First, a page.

A Badly Started Eviction in Massachusetts

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Last night I spoke with a friend who was served an eviction notice.  She asked for my advice and shared her story.  It's an incredible story about incredible ineptness.  We can all learn from the example.  The execution is so badly botched it's probably the least likely eviction in Massachusetts ever.

I won't share the real names, but for simplicity's sake, let's assume it's Tina Tenant and Larry Landlord.

Background Information

Tina's building was sold to Larry in the last few months.  Following the purchase, Larry has been busy dealing with all sorts of problems and forgot to tell Tina how to pay her rent.  That's mistake number one and number two.

#1: When taking over a building, you should make contact with each resident to tell them how to pay rent. [Not the law, just a good idea.]

#2: When taking over a building, you must within 45 days tell the tenant where their security deposit has been moved to.  [The law, otherwise you're liable for triple damages on the deposit.]

On several occasions she actually stopped the rent collector sent to the premises.  She said, "Look, we're in this unit, we need to pay our rent."  The rent collector said, "I only came here for that unit.  I'll check with the office and come back soon."

That's weird, huh?

For several months, Tina had no contact from Larry or his team and nowhere to send a check.

Okay, so how well organized can Larry be if he doesn't know who has paid and who hasn't?  That's mistake number three.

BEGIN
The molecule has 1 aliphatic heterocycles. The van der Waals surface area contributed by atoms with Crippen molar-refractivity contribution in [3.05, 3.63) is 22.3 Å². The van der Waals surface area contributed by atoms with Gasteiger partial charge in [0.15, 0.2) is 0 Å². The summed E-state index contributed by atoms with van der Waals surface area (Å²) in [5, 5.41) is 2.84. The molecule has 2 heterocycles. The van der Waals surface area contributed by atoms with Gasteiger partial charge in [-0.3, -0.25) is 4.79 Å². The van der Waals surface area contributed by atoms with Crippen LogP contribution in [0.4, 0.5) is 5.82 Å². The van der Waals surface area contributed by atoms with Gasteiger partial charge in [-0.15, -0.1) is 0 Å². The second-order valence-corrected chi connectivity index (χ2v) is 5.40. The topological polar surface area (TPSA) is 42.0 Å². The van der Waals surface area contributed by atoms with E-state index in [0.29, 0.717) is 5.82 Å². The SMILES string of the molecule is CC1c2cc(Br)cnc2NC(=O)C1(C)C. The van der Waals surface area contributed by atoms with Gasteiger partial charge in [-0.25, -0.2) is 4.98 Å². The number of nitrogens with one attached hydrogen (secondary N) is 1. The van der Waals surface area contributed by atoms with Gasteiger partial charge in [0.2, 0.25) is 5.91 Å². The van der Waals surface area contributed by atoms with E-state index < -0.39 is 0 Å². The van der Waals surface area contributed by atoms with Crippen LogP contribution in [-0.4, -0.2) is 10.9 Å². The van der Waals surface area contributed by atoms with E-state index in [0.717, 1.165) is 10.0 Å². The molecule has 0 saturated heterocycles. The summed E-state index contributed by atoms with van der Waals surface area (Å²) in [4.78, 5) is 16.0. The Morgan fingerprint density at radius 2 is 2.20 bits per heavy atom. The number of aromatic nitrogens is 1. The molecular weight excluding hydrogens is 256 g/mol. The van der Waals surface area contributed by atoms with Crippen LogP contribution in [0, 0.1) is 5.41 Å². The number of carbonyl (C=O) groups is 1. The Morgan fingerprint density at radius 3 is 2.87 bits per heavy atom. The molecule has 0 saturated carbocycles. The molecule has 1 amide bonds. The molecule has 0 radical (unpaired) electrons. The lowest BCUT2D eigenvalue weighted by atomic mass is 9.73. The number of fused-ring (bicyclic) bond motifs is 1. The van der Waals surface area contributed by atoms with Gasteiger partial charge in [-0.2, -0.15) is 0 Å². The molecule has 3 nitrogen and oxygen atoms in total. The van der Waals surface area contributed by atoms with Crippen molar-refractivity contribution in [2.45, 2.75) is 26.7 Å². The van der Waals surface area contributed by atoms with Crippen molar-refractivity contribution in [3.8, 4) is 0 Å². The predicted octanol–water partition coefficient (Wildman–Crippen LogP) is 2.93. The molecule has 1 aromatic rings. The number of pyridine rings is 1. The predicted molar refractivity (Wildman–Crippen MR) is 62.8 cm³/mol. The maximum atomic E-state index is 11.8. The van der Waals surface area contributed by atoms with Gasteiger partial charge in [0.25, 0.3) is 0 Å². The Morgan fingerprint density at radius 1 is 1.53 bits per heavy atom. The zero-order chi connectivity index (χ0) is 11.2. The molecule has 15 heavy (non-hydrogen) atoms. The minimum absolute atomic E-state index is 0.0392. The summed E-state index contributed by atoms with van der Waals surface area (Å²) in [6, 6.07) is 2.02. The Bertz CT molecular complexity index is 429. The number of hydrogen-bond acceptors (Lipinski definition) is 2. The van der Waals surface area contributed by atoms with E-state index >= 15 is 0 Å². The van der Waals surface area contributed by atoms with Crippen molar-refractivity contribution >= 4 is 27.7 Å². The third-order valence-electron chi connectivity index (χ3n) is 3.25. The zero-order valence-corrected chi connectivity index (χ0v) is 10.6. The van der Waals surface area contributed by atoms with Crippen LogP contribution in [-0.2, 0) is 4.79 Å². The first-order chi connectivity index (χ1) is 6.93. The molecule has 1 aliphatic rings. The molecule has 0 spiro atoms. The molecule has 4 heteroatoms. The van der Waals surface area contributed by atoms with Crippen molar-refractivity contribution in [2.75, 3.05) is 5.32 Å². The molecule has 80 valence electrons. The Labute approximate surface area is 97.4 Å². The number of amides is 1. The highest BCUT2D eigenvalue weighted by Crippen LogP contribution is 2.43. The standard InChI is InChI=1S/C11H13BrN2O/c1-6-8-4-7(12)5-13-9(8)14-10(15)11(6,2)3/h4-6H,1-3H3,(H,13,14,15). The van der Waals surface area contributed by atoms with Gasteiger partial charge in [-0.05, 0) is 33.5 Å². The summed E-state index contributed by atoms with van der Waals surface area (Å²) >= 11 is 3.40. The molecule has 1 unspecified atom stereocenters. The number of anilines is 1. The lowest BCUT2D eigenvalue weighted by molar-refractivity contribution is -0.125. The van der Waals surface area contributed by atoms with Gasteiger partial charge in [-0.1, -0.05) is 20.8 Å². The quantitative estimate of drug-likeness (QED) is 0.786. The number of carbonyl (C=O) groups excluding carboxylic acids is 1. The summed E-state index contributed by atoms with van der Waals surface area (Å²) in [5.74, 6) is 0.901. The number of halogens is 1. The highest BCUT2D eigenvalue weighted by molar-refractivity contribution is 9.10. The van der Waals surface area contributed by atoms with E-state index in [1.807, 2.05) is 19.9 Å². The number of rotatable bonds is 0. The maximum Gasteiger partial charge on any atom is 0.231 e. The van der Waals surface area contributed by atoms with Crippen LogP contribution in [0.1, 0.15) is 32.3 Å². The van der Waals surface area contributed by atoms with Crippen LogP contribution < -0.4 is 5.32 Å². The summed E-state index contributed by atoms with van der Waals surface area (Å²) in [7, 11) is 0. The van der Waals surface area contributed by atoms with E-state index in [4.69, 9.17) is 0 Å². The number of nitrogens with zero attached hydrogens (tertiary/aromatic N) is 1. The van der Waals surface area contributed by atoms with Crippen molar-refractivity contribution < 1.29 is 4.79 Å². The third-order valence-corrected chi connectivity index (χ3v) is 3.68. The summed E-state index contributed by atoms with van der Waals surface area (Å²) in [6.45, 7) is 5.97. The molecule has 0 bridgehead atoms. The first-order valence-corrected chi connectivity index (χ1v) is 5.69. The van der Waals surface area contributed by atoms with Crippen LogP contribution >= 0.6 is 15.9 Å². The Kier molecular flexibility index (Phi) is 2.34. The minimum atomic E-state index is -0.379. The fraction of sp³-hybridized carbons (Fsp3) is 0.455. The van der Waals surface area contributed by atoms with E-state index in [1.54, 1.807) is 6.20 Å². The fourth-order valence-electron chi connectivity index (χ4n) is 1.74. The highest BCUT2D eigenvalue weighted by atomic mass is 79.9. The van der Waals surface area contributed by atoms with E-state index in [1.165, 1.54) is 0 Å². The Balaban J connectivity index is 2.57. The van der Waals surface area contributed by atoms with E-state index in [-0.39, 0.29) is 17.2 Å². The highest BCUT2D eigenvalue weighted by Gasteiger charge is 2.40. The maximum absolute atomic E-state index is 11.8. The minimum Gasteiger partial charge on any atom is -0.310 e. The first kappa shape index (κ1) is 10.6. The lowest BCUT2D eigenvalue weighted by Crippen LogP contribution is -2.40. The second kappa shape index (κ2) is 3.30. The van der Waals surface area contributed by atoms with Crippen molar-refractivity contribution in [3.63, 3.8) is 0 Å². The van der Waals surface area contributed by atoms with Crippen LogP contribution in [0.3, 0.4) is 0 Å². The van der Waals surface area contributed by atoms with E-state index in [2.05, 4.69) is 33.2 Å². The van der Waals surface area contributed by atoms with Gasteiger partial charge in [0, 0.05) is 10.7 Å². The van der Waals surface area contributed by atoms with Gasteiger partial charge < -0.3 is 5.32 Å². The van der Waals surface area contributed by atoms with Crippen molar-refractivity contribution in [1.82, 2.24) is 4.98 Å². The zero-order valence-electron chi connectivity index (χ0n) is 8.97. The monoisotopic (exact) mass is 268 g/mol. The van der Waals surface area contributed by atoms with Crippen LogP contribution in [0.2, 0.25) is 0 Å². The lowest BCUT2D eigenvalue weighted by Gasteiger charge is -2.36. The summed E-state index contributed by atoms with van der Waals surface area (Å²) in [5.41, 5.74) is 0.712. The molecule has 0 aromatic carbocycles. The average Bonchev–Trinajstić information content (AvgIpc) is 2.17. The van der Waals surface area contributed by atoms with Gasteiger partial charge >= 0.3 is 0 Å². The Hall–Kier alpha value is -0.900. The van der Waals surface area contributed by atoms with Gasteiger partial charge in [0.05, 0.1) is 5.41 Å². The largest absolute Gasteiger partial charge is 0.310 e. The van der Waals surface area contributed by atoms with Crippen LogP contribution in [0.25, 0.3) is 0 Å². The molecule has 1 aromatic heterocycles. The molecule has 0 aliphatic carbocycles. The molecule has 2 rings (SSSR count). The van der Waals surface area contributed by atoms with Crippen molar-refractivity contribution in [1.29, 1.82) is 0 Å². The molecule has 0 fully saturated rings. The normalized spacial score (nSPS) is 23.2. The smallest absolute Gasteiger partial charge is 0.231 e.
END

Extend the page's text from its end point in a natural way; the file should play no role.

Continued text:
#3: You must keep an accurate and timely rent roll.   [Not the law, but you can't win in court without it.]

How not to start an Eviction in Massachusetts

Tina found taped to her door a 14 day notice to quit.  Stop right there, that's mistake number four.

#4: You can't give notice by taping a piece of paper to a door.  You have to mail it or have it delivered in person to the tenant.  [The law.]

I asked Tina if she had acknowledged it.  She had already called the office about it.  I said, "That's too bad, you could have just thrown it away and pretended like you didn't get it."

I asked Tina what kind of rental agreement she had.

"Do you have a lease?" I asked.

"No, we're month to month," she said.

"Do you have a paper agreement?"

"No," she said.

That's mistake number five.

#5: Tenants without paperwork are at sufferance and don't even need a notice before you can begin eviction.  But without an agreement, how can a judge enforce your collecting rent?  What is the rent?  When is it due?  They tried to pay?  Case dismissed!  [The law, together with the judge's interpretation of fairness.]

I looked at the notice.

"Where's your name?" I asked.

"Those are the names of the previous tenants.  They moved out and we moved in.  Although that person, she's our roommate now.  She's still there."

That's mistake number six.

#6: You should know the names of the people living in your units, especially if someone moves out and provides a replacement tenant.  [Not the law, just a good idea.]

Tina was wondering what would happen if she just refused to pay rent until they got organized.

I asked her, "What's your apartment like?  Do you have any leaks or..."

She interrupted, "Yeah, there's a leak in our closet right now.  Our whole building is full of roaches.  It's a mess."

I said, "Well, if you really want a knock-down drag-out kind of fight, why don't you call the Board of Health to see if they can make any recommendations?"

That's mistake number seven.

#7: You should not begin eviction proceedings against a well-informed tenant if you're running a slum.  [Not the law, just a good idea.]

The Board of Health will come in and compound your problems ten-fold.

Tina called the landlord and explained her frustration to him.  They're going to patch things up.

Like I said at the beginning, though, this eviction was a non-starter.  It's also a pretty disrespectful way to deal with a tenant who actually wants to cooperate.

Don't be like Larry Landlord.

Click here for our 14 day and 30 day notices to quit.

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